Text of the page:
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Defining freedom: a new look at emancipation
Free at last? History tells us that at the end of the Civil War, slaves throughout the United States were liberated by the Emancipation Proclamation. Many books gloss over the period of time directly following this landmark event, but during those years, a dark and critical era in the development of America was unfolding. In truth, for many African Americans, the time of newly found "freedom" following the war was desperately bleak, as families became separated, children were stolen, segregation programs were put into place, and lynchings became rampant.
In her new book, Free At Last! Stories and Songs of Emancipation, author Doreen Rappaport explores this tenuous and crucial period, the years between emancipation and the start of the civil rights movement. The second title in a trilogy intended to trace the experience of black Americans from the kidnappings in Africa to the start of voting rights in the United States, Free At Last! is the follow-up to the much-praised volume No More! Stories and Songs of Slave Resistance.
Rappaport, a former music teacher in one of the Freedom Schools of the 1960s, has long been interested in history and its effects on individuals and groups, especially children. "History is as exciting as fiction," she says, "and it can open a child's eyes to the drama in their own lives as well as the lives of their ancestors."
As the daughter of first generation Jewish-Americans, Rappaport says she understands the struggles that many new Americans experienced in this country. Her parentsone, a singer; the other, a music arrangerwere both profoundly influenced by the culture and music coming out of Harlem in the 1940s and 1950s. Much of her childhood was spent in highly artistic, multi-ethnic, multi-religious social circlesa far cry from the segregated communities of the South.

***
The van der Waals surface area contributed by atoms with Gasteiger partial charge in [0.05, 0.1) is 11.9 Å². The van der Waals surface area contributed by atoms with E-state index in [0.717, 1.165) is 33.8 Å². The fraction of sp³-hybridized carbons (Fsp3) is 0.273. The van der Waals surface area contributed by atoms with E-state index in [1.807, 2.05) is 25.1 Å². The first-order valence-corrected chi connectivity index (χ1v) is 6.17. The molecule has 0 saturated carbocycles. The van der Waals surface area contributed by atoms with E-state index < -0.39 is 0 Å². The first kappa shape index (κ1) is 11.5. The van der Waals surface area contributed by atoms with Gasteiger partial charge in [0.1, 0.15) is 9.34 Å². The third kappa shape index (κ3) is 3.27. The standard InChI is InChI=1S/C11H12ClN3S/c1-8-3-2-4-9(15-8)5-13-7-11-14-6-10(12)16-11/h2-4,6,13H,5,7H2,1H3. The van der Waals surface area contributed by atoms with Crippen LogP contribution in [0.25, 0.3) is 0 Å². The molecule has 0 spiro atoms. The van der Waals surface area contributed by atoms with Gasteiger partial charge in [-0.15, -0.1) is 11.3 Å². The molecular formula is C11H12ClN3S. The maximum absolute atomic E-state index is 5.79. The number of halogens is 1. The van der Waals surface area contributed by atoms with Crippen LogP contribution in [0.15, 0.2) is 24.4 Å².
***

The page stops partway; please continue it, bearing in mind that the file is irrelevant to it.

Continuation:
Perhaps because of her own diverse background, Rappaport has always had a certain knack for helping children learn how they fit into history and into the world in general. "History doesn't happen overnight," she says. "It is a progression of descent and conflict, of people resisting and making a difference. Kids need to see for themselves that others have come before them, and that they can make a difference, too."
According to Rappaport, facts don't always provide a deep understanding of history, which is one reason she chose to write Free At Last! as a series of true accounts, a group of vignettes and songs that portray the struggles and the bravery of black Americans. Rappaport spent years researching actual songs, poems, memoirs, letters, court testimonies and other documents in order to put together her new book.
As a result, she has succeeded in interweaving unique, individual African-American voices into her text. We sing along with a church choir proclaiming freedom through a gospel hymn. We share the horror of a black family as the Ku Klux Klan attempts to lynch a community leader. We share Langston Hughes' pride through his poem, "I, Too, Sing America." We bask in the cultural beauty of Harlem in the 1920s. And we cheer when Jackie Robinson scores the first African-American home run in major league baseball. Through her heart-wrenching and heartwarming depictions, Rappaport displays her profound understanding of the era, demonstrating the progression of black achievement in an easy-to-understand, eye-opening manner.
Her text is not the only element that makes this book so unforgettable. Shane W. Evans' astounding illustrations bring the stories and songs in the volume to life. Charged with the difficult task of depicting a dark time in American history, Evans has created illustrations that capture all the dignity and integrity of the African-American people.
Released just in time for Black History Month, Free At Last!, a work of profound understanding, perception and pride, will surely capture the interestand the soulof any young reader who peruses its pages.
Heidi Henneman writes from New York City.